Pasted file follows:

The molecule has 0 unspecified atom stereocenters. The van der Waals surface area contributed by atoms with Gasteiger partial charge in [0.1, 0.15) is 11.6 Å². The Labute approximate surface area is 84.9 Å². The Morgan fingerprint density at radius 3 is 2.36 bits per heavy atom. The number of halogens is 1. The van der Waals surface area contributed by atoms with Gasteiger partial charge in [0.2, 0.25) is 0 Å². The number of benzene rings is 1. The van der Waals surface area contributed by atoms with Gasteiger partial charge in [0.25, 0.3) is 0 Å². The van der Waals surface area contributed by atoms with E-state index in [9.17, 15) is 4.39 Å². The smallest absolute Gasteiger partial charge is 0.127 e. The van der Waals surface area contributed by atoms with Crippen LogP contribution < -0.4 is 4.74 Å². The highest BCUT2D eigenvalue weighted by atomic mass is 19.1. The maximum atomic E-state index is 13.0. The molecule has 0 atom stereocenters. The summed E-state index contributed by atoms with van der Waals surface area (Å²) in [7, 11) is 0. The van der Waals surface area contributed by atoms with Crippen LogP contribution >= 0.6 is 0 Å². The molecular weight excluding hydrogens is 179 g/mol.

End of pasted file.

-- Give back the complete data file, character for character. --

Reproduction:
The molecule has 0 unspecified atom stereocenters. The van der Waals surface area contributed by atoms with Gasteiger partial charge in [0.1, 0.15) is 11.6 Å². The Labute approximate surface area is 84.9 Å². The Morgan fingerprint density at radius 3 is 2.36 bits per heavy atom. The number of halogens is 1. The van der Waals surface area contributed by atoms with Gasteiger partial charge in [0.2, 0.25) is 0 Å². The number of benzene rings is 1. The van der Waals surface area contributed by atoms with Gasteiger partial charge in [0.25, 0.3) is 0 Å². The van der Waals surface area contributed by atoms with E-state index in [9.17, 15) is 4.39 Å². The smallest absolute Gasteiger partial charge is 0.127 e. The van der Waals surface area contributed by atoms with Crippen LogP contribution < -0.4 is 4.74 Å². The highest BCUT2D eigenvalue weighted by atomic mass is 19.1. The maximum atomic E-state index is 13.0. The molecule has 0 atom stereocenters. The summed E-state index contributed by atoms with van der Waals surface area (Å²) in [7, 11) is 0. The van der Waals surface area contributed by atoms with Crippen LogP contribution >= 0.6 is 0 Å². The molecular weight excluding hydrogens is 179 g/mol.